This was, of course, a wildly expensive meal. We spend next to nothing on entertainment at home, and normally when we travel, we eat well, but still within a middle or average price range. On this trip, we decided to splurge -- one night for this special sushi dinner, and one night its seeming opposite. 

Today, we're going to the Seattle Public Library -- I saw it last year, and want Allan to see it, too -- then Allan has a bookstore crawl planned, and I'm visiting the Seattle Art Museum. After that, steak!


Amy said...

The sushi sounds wonderful.

I have only two questions after the last two posts....where do you keep all those books, and do you and Allan ever actually get to read all the books you buy? I've limited my purchases of hard copy books since moving since we have no more room for bookcases. I read either ebooks on my kindle or library books I can return. The only books I'd buy are those not available in ebook format or in the library and that I need for genealogy research or want for the art/photographs. I think in the two years since we moved I've purchased maybe five actual physical books. If that many. (That doesn't include books I buy as gifts for others.)

laura k said...

I know many people no longer buy print books, but Allan and I both like to have them. We still buy CDs, and until we moved west, we still had a huge LP collection, and listened to LPs regularly. We both still like physical media.

I can't guarantee I'll read every book I own, but I certainly buy books with the intention of reading them, and I absolutely will read most of them. When I'm looking for my next read, I look through my own bookshelves, especially for nonfiction.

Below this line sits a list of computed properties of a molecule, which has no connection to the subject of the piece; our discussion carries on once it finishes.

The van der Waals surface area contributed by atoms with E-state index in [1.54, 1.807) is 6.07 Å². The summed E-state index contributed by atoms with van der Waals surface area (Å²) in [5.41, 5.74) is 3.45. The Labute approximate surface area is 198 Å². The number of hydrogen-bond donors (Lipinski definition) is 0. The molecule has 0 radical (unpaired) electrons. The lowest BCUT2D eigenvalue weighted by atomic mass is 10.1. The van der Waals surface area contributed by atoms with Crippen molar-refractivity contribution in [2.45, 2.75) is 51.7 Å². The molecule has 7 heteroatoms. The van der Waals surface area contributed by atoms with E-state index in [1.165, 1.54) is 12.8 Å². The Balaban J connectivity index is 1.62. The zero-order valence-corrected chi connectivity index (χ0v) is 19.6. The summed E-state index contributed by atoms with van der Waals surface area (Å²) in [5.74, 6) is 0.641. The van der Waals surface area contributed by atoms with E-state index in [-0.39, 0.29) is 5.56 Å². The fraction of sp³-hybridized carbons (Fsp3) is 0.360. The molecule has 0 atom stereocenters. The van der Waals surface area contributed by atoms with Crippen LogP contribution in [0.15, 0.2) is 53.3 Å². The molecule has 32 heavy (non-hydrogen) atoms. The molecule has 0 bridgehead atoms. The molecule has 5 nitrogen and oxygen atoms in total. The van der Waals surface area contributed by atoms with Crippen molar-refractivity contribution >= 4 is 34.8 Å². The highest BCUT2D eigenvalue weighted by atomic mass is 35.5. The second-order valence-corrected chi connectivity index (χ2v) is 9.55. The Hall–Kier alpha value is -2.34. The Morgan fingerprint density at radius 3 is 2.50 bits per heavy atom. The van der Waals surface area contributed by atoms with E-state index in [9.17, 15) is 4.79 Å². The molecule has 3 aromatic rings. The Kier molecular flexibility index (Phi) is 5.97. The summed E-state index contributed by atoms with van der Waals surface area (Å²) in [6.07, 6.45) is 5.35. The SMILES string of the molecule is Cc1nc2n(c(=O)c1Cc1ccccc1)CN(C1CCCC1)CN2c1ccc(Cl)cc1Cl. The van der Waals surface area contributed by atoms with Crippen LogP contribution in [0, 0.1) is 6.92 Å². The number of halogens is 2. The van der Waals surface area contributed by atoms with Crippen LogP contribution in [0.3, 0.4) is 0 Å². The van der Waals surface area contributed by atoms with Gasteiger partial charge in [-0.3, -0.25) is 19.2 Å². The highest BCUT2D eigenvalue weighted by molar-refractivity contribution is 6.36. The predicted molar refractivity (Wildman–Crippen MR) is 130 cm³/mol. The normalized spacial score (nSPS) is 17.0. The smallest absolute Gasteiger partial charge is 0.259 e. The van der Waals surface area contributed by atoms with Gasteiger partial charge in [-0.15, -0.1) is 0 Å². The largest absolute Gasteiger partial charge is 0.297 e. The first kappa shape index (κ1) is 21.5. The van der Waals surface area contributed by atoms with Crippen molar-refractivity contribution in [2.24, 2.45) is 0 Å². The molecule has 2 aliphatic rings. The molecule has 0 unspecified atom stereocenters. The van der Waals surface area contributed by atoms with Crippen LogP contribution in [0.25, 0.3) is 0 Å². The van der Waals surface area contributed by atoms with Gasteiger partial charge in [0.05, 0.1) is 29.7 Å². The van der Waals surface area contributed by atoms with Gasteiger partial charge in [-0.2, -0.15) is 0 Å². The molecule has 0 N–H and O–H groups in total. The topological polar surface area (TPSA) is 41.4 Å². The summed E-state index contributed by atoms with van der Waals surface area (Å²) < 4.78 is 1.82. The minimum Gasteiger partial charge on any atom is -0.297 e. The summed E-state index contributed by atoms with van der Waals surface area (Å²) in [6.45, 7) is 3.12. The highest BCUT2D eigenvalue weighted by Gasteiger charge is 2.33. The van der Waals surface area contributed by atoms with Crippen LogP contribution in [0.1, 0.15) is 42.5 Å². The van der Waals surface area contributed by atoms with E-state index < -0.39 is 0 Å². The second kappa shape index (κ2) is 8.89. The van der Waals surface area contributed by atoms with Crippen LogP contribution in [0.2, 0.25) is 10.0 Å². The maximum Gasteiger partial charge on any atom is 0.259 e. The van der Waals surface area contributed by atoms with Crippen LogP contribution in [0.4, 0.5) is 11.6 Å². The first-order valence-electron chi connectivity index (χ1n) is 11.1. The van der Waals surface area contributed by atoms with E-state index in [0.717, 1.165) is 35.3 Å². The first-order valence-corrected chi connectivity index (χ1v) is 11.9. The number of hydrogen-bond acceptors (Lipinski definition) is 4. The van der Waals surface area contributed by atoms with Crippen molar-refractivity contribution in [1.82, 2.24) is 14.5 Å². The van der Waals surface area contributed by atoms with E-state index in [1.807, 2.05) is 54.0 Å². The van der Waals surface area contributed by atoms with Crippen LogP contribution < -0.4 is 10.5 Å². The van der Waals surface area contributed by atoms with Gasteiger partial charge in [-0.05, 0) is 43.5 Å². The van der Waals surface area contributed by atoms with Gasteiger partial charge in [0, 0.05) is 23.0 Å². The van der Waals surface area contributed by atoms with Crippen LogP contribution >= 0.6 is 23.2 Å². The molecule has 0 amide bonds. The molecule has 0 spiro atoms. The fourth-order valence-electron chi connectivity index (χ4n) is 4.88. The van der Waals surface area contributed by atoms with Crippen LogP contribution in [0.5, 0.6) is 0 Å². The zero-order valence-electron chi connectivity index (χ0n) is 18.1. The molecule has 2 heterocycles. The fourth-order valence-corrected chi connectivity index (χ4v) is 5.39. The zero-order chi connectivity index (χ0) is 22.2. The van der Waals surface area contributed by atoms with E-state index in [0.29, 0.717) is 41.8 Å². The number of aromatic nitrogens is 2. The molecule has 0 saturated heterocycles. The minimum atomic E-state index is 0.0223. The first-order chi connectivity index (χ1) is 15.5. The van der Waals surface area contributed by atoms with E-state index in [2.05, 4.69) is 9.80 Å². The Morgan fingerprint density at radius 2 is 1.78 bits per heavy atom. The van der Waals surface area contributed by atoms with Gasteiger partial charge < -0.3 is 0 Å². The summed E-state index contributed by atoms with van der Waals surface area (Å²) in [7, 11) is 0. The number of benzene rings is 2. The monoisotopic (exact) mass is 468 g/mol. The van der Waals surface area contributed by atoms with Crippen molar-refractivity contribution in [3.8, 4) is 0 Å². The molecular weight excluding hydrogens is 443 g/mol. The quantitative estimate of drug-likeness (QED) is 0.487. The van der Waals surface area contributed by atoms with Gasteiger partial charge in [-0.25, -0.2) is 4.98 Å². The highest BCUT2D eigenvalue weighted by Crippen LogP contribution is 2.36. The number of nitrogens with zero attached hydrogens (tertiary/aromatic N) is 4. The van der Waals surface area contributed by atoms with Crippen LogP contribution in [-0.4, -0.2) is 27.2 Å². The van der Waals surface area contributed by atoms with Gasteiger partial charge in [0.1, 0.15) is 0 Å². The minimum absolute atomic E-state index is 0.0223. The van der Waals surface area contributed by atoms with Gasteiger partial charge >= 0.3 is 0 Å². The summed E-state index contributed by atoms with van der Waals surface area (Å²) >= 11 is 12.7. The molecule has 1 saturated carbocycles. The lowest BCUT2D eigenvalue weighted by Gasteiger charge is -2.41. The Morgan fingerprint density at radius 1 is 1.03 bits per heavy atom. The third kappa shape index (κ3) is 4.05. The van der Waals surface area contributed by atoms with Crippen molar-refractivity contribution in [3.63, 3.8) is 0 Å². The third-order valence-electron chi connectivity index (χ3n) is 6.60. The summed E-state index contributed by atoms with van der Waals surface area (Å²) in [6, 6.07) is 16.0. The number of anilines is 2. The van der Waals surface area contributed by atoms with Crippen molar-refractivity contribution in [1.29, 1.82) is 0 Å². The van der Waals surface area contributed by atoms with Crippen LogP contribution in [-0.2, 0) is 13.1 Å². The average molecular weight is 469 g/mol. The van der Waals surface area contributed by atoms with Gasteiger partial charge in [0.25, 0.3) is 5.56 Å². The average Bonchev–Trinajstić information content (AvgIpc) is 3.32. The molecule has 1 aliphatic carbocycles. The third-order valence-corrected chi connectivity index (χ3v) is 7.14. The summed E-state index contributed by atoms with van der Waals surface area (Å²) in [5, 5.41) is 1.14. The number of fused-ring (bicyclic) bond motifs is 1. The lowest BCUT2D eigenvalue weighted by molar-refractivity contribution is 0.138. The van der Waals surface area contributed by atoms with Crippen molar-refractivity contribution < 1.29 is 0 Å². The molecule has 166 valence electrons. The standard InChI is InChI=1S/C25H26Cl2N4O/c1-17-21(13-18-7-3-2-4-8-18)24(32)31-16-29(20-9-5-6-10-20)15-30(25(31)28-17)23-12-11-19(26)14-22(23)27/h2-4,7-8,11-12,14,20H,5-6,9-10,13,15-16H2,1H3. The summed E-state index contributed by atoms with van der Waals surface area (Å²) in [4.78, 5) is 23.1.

Besides reading a ton, Allan also collects books by certain authors or certain editions of old paperbacks, like pulp crime novels. That is partly why he searches used bookstores.

We have a large common area of bookshelves, and every once in a while I will weed out some books to give away, to create more space. I do want to read every book I own, but I don't need to keep every book forever.

We also both have bookshelves in our home offices. And Allan has books everywhere, both in his office and in storage space.

One last thought: most of the books I buy in Powell's are out of print. Some may be available as ebooks, but for purchase only, not through the library. I do read ebooks, but if I'm going to spend money on a book, I'd much rather own it in print.

laura k said...

Also, you note that you "limit purchases" of print books. We limit ours, too! If we didn't, our entire house would be filled with stacks of books. :)

Amy said...

I get it, and if we had more space, I'd probably buy more actual books. But I have adapted to the ebooks and have found many advantages to them---I can enlarge the font as big as I need, I can read in bed even with the lights off, and I don't have to worry about what will happen to the books when I die. That last may sound strange, but I know my kids won't want to sift through all the books I have collected over my life----going back to The Phantom Tollbooth and Charlotte's Web. They will just toss them wherever is most convenient. When I did thin out the collection before we moved, I couldn't find a library to take them. I ended up throwing them in a bin at the Salvation Army, knowing that 90% of them would end up in a landfill.

We have DVDs and CDs and old albums and even some VHS tapes. But no equipment to use to watch them.

laura k said...

There are many great things about ebooks. Your list is pretty typical, plus they're so convenient for travel. I certainly have nothing against the format. Ebooks, audiobooks, graphic, print -- they're all real books. We are still attached to seeing our books -- we love their presence in the house, the way we love libraries.